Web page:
HCR look at what investors look for when considering investing in scaling tech companies

Promotional Business Feature: Harrison Clark Rickerbys - Pictured, Rowena Kay, Senior Associate, employment & immigration team
HCR article July 2022

Are your employment practices investor ready?

Many tech businesses go through multiple rounds of funding, starting out with some early stage (or ‘seed’) investment and later progressing to further funding rounds. Employment lawyer Rowena Kay at Harrison Clark Rickerbys advises investors on this process and explores what an investor will look for as they crawl through your employee paperwork.

Do you own your intellectual property?

For many tech businesses, much of the value in their business is the intellectual property.  Make sure you own it. Nothing will put off an investor faster than discovering you do not own what you sell. For employees, the law makes a general assumption that you own what they create for you (which can be strengthened by contract). If you use consultants, the law will assume the exact opposite and that you do not own their work product unless they assign it. Make sure that you can show your investor clear paperwork for everyone, particularly those involved in product or systems development.

Employment contracts

All employees are entitled to a clear written statement of their terms and conditions. An employment contract can also go further and provide important protections for areas like confidentiality, IP and preventing unlawful competition when they leave. The penalties for not issuing contracts are minor, but the impression you give the investor if you have not taken basic steps of business protection, sets wider alarm bells ringing.

Have you paid your bills?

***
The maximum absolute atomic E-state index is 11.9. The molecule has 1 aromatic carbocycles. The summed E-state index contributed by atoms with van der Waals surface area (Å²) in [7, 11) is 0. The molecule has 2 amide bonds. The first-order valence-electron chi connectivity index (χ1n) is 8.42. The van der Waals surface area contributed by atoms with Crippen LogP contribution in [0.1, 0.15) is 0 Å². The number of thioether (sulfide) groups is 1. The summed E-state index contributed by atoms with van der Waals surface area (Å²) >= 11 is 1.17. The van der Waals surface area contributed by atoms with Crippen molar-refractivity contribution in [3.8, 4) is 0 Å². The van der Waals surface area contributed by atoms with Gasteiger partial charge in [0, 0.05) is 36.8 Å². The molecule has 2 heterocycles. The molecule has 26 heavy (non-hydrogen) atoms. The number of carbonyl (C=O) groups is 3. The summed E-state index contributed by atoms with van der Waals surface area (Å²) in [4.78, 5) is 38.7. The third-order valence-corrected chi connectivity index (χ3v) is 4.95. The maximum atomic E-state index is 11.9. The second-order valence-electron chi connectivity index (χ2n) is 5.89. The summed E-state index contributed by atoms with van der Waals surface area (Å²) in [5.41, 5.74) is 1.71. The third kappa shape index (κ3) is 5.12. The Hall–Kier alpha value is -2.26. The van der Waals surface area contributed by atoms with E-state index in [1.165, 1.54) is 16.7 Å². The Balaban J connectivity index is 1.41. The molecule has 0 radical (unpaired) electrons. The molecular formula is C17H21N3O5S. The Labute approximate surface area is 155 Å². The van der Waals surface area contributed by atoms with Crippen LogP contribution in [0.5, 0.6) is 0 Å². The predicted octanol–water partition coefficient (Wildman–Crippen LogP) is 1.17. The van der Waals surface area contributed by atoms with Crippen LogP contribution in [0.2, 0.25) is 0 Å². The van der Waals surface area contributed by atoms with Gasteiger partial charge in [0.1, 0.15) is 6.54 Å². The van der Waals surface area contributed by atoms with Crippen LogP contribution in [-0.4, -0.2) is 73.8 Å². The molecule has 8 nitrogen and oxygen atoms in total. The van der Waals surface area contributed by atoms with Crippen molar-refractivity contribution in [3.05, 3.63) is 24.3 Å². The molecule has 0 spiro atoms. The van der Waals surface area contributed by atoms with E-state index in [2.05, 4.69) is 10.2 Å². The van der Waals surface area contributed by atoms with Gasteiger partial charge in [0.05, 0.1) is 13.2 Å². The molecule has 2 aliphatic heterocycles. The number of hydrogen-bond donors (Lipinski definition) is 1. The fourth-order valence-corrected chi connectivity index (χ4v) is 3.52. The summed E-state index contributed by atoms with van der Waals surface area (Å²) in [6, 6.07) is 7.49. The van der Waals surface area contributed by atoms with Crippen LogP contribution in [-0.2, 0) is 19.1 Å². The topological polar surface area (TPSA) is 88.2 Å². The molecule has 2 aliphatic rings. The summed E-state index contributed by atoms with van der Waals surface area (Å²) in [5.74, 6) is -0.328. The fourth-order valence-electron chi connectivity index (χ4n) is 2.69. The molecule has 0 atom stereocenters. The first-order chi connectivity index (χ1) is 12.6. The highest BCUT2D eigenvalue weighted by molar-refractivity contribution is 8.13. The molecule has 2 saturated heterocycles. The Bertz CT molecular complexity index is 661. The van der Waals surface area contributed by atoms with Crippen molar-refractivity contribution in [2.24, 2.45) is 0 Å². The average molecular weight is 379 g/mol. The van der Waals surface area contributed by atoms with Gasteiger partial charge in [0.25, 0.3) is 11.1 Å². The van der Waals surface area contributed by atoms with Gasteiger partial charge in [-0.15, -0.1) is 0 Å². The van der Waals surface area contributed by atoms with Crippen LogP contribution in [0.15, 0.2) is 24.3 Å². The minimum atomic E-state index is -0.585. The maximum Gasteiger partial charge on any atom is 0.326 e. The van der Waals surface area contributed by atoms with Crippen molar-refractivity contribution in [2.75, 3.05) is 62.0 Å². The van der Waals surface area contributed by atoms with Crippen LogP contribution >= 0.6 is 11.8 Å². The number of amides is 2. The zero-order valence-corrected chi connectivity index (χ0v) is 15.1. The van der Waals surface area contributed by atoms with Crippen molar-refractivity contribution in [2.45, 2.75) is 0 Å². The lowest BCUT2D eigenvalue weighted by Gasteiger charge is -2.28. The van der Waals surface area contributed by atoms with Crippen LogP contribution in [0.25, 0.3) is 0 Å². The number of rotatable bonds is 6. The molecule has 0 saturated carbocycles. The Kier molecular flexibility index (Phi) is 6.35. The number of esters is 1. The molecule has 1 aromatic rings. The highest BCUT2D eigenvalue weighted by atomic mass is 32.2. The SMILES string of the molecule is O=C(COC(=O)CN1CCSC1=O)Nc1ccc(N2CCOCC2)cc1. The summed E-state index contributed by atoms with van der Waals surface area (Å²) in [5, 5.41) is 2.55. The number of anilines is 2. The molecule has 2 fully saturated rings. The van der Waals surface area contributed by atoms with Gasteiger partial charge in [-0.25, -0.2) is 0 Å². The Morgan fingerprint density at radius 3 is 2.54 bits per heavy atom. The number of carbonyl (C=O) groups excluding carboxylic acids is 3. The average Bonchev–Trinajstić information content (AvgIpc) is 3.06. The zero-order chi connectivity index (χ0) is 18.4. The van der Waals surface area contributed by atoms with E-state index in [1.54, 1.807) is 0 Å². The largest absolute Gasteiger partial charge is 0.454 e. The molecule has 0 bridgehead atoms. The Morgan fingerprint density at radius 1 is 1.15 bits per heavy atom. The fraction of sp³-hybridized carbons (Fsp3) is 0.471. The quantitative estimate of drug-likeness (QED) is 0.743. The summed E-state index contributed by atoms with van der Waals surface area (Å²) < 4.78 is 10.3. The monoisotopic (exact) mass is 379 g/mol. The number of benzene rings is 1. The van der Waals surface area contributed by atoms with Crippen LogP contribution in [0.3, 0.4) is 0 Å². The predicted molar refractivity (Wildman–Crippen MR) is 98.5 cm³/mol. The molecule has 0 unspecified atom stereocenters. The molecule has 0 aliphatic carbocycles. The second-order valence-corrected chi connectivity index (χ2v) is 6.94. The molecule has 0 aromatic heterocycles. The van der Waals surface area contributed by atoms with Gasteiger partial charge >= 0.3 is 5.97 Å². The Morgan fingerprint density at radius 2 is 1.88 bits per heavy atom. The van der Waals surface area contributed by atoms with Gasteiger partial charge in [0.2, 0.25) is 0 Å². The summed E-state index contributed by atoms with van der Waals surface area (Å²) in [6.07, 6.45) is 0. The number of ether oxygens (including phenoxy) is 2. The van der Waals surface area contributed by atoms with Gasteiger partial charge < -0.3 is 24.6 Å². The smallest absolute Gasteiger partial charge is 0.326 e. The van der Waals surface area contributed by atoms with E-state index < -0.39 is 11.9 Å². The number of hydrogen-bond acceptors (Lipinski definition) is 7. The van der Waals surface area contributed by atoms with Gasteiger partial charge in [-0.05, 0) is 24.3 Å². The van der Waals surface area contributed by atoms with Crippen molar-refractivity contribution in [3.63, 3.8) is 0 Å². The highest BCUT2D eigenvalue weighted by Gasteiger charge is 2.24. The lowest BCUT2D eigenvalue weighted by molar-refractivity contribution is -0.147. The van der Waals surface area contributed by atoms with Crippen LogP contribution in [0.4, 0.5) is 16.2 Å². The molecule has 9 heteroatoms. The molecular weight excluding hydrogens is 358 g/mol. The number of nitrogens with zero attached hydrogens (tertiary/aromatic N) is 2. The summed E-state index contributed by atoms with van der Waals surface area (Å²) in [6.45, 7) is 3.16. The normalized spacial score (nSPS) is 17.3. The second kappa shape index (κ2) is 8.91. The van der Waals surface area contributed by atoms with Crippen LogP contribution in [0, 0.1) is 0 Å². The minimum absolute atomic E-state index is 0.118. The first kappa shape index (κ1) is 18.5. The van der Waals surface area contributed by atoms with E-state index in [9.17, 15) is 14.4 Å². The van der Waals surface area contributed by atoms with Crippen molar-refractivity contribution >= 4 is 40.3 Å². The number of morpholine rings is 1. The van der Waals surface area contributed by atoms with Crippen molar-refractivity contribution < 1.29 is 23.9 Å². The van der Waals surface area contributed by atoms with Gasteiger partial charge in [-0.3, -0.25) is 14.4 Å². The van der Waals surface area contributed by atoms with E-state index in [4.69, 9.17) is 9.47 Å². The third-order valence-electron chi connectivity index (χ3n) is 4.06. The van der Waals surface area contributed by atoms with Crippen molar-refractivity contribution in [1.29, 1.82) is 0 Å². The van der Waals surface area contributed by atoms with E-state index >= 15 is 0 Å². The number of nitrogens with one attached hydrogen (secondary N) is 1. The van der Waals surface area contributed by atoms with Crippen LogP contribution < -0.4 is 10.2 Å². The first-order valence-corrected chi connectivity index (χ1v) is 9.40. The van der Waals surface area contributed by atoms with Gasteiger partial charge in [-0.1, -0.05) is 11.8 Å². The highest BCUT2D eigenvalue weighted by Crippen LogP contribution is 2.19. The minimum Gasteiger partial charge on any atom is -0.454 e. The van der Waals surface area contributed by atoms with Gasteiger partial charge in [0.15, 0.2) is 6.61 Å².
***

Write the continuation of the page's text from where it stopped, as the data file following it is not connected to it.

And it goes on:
Another thing that really puts off an investor is a company that hasn’t been keeping track of its liabilities and paying its bills. There are a few areas where this can crop up with employees. The first is pension. Even the smallest employers now need to operate a pension (you can use an insurance company or NEST). If you have not done so, there could be large back payments.

Another problem area is non-UK tax bills. If you have employees based outside the UK, you are likely to be liable for running a local payroll. You could even trigger local corporation tax liabilities by accidentally creating a place of business (especially if that employee is in sales).

Can they exit?

When investors invest, they also want to know they can exit. As part of the investment, they will want a properly drafted suite of documents that ensures individuals can be removed from the board in appropriate circumstances and minority shareholders ‘dragged along’ on a wider sale. Many of these documents can be implemented at investment if you do not have them, but if you have already fallen out with a founder the ship may have sailed. Getting these documents in place early reduces the power of one hold out to block your investment.


There are significant fines for employing illegal workers. More worryingly for your investor is that there can even be criminal liabilities on directors. No investor director wants that risk, so make sure you can show you check everyone (even those you believe are British/Irish) and you will be removing one more headache.

Get in touch with the HCR Employment team here



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